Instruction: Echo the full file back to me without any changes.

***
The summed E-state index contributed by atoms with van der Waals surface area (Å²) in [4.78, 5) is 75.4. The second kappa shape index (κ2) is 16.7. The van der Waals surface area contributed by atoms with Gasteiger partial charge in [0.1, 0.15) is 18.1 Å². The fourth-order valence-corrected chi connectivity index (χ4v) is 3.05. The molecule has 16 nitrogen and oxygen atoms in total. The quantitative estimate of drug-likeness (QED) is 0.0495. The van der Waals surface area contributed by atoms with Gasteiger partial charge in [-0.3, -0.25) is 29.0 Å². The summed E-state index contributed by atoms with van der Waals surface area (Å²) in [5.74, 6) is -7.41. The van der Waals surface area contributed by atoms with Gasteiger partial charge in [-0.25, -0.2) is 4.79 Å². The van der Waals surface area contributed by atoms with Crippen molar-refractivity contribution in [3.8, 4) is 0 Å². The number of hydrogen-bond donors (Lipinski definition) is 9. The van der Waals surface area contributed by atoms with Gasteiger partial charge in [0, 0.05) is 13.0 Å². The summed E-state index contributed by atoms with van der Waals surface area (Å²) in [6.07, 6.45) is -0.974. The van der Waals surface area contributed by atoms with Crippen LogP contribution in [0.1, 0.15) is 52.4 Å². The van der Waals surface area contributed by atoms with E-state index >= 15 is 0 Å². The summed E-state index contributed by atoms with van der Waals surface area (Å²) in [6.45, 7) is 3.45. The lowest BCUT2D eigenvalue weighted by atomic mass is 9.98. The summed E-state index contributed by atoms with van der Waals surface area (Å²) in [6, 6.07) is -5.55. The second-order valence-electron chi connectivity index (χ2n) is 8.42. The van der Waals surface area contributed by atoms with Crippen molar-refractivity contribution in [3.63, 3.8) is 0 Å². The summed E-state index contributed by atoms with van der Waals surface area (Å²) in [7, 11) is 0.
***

The summed E-state index contributed by atoms with van der Waals surface area (Å²) in [4.78, 5) is 75.4. The second kappa shape index (κ2) is 16.7. The van der Waals surface area contributed by atoms with Gasteiger partial charge in [0.1, 0.15) is 18.1 Å². The fourth-order valence-corrected chi connectivity index (χ4v) is 3.05. The molecule has 16 nitrogen and oxygen atoms in total. The quantitative estimate of drug-likeness (QED) is 0.0495. The van der Waals surface area contributed by atoms with Gasteiger partial charge in [-0.3, -0.25) is 29.0 Å². The summed E-state index contributed by atoms with van der Waals surface area (Å²) in [5.74, 6) is -7.41. The van der Waals surface area contributed by atoms with Gasteiger partial charge in [-0.25, -0.2) is 4.79 Å². The van der Waals surface area contributed by atoms with Crippen molar-refractivity contribution in [3.8, 4) is 0 Å². The number of hydrogen-bond donors (Lipinski definition) is 9. The van der Waals surface area contributed by atoms with Gasteiger partial charge in [0, 0.05) is 13.0 Å². The summed E-state index contributed by atoms with van der Waals surface area (Å²) in [6.07, 6.45) is -0.974. The van der Waals surface area contributed by atoms with Crippen LogP contribution in [0.1, 0.15) is 52.4 Å². The van der Waals surface area contributed by atoms with E-state index >= 15 is 0 Å². The summed E-state index contributed by atoms with van der Waals surface area (Å²) in [6.45, 7) is 3.45. The lowest BCUT2D eigenvalue weighted by atomic mass is 9.98. The summed E-state index contributed by atoms with van der Waals surface area (Å²) in [6, 6.07) is -5.55. The second-order valence-electron chi connectivity index (χ2n) is 8.42. The van der Waals surface area contributed by atoms with Crippen molar-refractivity contribution in [3.63, 3.8) is 0 Å². The summed E-state index contributed by atoms with van der Waals surface area (Å²) in [7, 11) is 0.